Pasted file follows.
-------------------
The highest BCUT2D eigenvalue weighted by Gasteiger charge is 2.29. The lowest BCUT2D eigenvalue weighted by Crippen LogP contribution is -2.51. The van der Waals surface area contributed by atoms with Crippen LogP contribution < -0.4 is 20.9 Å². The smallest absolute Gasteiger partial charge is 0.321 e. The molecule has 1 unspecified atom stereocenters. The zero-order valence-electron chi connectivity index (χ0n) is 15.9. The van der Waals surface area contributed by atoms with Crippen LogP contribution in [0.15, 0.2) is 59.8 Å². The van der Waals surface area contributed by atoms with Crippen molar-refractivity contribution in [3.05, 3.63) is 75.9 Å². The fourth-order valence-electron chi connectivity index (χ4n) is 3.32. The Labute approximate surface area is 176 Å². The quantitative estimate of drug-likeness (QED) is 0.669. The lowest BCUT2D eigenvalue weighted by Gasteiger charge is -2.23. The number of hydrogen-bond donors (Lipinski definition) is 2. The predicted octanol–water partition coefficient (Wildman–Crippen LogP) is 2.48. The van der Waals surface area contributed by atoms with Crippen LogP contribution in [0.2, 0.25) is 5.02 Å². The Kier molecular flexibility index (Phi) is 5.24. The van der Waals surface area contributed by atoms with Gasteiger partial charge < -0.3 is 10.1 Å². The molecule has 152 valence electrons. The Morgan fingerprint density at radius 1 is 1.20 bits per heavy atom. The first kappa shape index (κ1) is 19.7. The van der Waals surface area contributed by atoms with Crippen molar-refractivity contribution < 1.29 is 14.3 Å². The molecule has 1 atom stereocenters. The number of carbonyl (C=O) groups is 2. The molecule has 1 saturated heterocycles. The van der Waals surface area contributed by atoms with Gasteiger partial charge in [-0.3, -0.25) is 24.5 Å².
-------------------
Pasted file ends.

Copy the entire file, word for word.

The highest BCUT2D eigenvalue weighted by Gasteiger charge is 2.29. The lowest BCUT2D eigenvalue weighted by Crippen LogP contribution is -2.51. The van der Waals surface area contributed by atoms with Crippen LogP contribution < -0.4 is 20.9 Å². The smallest absolute Gasteiger partial charge is 0.321 e. The molecule has 1 unspecified atom stereocenters. The zero-order valence-electron chi connectivity index (χ0n) is 15.9. The van der Waals surface area contributed by atoms with Crippen LogP contribution in [0.15, 0.2) is 59.8 Å². The van der Waals surface area contributed by atoms with Crippen molar-refractivity contribution in [3.05, 3.63) is 75.9 Å². The fourth-order valence-electron chi connectivity index (χ4n) is 3.32. The Labute approximate surface area is 176 Å². The quantitative estimate of drug-likeness (QED) is 0.669. The lowest BCUT2D eigenvalue weighted by Gasteiger charge is -2.23. The number of hydrogen-bond donors (Lipinski definition) is 2. The predicted octanol–water partition coefficient (Wildman–Crippen LogP) is 2.48. The van der Waals surface area contributed by atoms with Crippen LogP contribution in [0.2, 0.25) is 5.02 Å². The Kier molecular flexibility index (Phi) is 5.24. The van der Waals surface area contributed by atoms with Gasteiger partial charge < -0.3 is 10.1 Å². The molecule has 152 valence electrons. The Morgan fingerprint density at radius 1 is 1.20 bits per heavy atom. The first kappa shape index (κ1) is 19.7. The van der Waals surface area contributed by atoms with Crippen molar-refractivity contribution < 1.29 is 14.3 Å². The molecule has 1 atom stereocenters. The number of carbonyl (C=O) groups is 2. The molecule has 1 saturated heterocycles. The van der Waals surface area contributed by atoms with Gasteiger partial charge in [-0.3, -0.25) is 24.5 Å².